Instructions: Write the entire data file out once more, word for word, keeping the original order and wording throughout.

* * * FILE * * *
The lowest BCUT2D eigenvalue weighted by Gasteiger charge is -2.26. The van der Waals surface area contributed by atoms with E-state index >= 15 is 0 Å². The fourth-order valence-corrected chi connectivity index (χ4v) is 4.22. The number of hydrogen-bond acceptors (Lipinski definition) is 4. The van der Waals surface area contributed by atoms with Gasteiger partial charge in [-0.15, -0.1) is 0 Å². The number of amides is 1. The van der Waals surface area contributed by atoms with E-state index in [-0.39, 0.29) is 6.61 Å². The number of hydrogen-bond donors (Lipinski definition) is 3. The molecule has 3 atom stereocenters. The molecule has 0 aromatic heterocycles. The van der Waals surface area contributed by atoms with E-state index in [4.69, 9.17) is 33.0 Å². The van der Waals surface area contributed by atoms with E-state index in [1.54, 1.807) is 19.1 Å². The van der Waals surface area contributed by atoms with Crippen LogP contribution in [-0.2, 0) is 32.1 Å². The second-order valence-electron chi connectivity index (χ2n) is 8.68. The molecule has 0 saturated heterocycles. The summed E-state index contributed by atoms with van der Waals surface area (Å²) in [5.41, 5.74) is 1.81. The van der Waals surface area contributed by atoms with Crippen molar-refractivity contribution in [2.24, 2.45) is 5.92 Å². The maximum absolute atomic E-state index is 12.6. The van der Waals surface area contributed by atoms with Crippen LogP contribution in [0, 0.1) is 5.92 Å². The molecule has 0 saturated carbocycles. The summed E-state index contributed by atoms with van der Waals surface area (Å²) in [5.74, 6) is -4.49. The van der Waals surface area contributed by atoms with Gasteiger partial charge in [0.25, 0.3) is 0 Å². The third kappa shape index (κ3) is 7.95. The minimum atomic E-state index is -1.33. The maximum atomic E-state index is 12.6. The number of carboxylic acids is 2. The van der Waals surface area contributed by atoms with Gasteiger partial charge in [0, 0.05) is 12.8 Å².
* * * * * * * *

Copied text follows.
The lowest BCUT2D eigenvalue weighted by Gasteiger charge is -2.26. The van der Waals surface area contributed by atoms with E-state index >= 15 is 0 Å². The fourth-order valence-corrected chi connectivity index (χ4v) is 4.22. The number of hydrogen-bond acceptors (Lipinski definition) is 4. The van der Waals surface area contributed by atoms with Gasteiger partial charge in [-0.15, -0.1) is 0 Å². The number of amides is 1. The van der Waals surface area contributed by atoms with E-state index in [-0.39, 0.29) is 6.61 Å². The number of hydrogen-bond donors (Lipinski definition) is 3. The molecule has 3 atom stereocenters. The molecule has 0 aromatic heterocycles. The van der Waals surface area contributed by atoms with E-state index in [4.69, 9.17) is 33.0 Å². The van der Waals surface area contributed by atoms with E-state index in [1.54, 1.807) is 19.1 Å². The van der Waals surface area contributed by atoms with Crippen LogP contribution in [-0.2, 0) is 32.1 Å². The second-order valence-electron chi connectivity index (χ2n) is 8.68. The molecule has 0 saturated heterocycles. The summed E-state index contributed by atoms with van der Waals surface area (Å²) in [5.41, 5.74) is 1.81. The van der Waals surface area contributed by atoms with Crippen molar-refractivity contribution in [2.24, 2.45) is 5.92 Å². The maximum absolute atomic E-state index is 12.6. The van der Waals surface area contributed by atoms with Crippen LogP contribution in [0, 0.1) is 5.92 Å². The molecule has 0 saturated carbocycles. The summed E-state index contributed by atoms with van der Waals surface area (Å²) in [5.74, 6) is -4.49. The van der Waals surface area contributed by atoms with Gasteiger partial charge in [0.25, 0.3) is 0 Å². The third kappa shape index (κ3) is 7.95. The minimum atomic E-state index is -1.33. The maximum atomic E-state index is 12.6. The number of carboxylic acids is 2. The van der Waals surface area contributed by atoms with Gasteiger partial charge in [0, 0.05) is 12.8 Å².